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AddThis Social Bookmark Button O'Reilly Book Excerpts: Learning Java, 2nd Edition

XML Basics for Java Developers, Part 2

by Patrick Niemeyer and Jonathan Knudsen

In this second part in a several part series on XML for Java developers from Learning Java, 2nd Edition, learn about SAX and the SAX API.

SAX

Related Reading

Learning Java
By Patrick Niemeyer, Jonathan Knudsen

SAX is a low-level, event-style mechanism for parsing XML documents. SAX originated in Java but has been implemented in many languages.

The SAX API

To use SAX, we'll be using classes from the org.xml.sax package, available from the W3C (World Wide Web Consortium). To perform the actual parsing, we'll need the javax.xml.parsers package, which is the standard Java package for accessing XML parsers. The java.xml.parsers package is part of the Java API for XML Processing (JAXP), which allows different parser implementations to be used with Java.

To read an XML document with SAX, we first register an org.xml.sax.ContentHandler class with the parser. The ContentHandler has methods that are called in response to parts of the document. For example, the ContentHandler's startElement() method is called when an opening tag is encountered, and the endElement() method is called when the tag is closed. Attributes are provided with the startElement() call. Text content of elements is passed through a separate method called characters(). The characters() method can be invoked repeatedly to supply more text as it is read, but it often gets the whole string in one bite. The following are the method signatures of these methods of the ContentHandler class.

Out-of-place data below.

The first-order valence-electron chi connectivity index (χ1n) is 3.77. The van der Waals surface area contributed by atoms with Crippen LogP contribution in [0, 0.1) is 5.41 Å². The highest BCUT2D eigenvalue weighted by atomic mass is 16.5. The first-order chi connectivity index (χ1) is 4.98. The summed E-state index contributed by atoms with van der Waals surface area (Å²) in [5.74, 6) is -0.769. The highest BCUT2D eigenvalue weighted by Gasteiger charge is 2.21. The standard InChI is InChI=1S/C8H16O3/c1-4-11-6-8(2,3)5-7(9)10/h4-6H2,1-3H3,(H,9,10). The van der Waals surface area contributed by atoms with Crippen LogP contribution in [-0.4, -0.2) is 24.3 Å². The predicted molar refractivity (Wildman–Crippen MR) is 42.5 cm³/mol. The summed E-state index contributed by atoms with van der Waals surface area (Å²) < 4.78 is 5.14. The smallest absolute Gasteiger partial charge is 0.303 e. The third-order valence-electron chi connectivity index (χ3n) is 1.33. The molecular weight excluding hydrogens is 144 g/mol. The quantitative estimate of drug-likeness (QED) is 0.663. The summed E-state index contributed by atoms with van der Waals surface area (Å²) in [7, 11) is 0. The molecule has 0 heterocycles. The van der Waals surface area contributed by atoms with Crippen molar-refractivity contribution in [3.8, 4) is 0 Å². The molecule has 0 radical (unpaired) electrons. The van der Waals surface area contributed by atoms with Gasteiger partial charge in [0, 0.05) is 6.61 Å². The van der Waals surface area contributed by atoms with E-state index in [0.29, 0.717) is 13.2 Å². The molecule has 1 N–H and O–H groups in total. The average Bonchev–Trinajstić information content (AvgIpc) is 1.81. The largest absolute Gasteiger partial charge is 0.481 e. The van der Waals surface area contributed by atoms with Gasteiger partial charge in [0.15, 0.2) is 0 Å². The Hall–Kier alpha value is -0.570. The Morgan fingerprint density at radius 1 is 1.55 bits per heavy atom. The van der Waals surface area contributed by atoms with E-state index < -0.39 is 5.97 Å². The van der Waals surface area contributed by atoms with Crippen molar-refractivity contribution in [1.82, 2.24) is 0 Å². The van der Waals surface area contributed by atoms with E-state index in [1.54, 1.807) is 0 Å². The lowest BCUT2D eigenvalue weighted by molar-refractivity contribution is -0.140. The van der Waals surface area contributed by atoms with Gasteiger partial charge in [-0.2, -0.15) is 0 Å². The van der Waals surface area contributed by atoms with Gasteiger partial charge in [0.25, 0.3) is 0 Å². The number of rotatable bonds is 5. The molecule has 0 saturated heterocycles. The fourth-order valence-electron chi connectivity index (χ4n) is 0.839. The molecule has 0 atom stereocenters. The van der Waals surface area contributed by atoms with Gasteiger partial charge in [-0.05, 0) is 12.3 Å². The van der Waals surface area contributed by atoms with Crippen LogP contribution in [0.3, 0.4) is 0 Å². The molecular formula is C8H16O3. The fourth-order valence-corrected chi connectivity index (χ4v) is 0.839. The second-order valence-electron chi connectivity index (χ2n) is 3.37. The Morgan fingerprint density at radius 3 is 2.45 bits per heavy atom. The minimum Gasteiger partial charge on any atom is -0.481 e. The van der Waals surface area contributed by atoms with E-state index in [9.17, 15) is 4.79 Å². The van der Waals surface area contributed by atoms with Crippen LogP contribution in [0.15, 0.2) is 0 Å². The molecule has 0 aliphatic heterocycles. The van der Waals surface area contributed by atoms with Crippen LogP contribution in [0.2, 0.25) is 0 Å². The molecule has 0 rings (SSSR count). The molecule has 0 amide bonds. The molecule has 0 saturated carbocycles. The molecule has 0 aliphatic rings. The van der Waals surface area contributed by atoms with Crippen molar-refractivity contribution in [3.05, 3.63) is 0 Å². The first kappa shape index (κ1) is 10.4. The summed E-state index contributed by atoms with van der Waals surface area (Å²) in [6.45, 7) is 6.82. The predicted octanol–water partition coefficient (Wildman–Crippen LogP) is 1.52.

public void startElement{
    String namespace, String localname, String qname, Attributes atts };
public void characters{
    char[] ch, int start, int len };
public void endElement{ 
    String namespace, String localname, String qname };

The qname parameter is the qualified name of the element. This is the element name, prefixed with namespace if it has one. When working with namespaces, the namespace and localname parameters are also supplied, providing the namespace and unqualified name.

The ContentHandler interface also contains methods called in response to the start and end of the document, startDocument() and endDocument(), as well as those for handling namespace mapping, special XML instructions, and whitespace that can be ignored. We'll confine ourselves to the three methods above for our examples. As with many other Java interfaces, a simple implementation, org.xml.sax.helpers.DefaultHandler, is provided for us that allows us to override just the methods we're interested in.

JAXP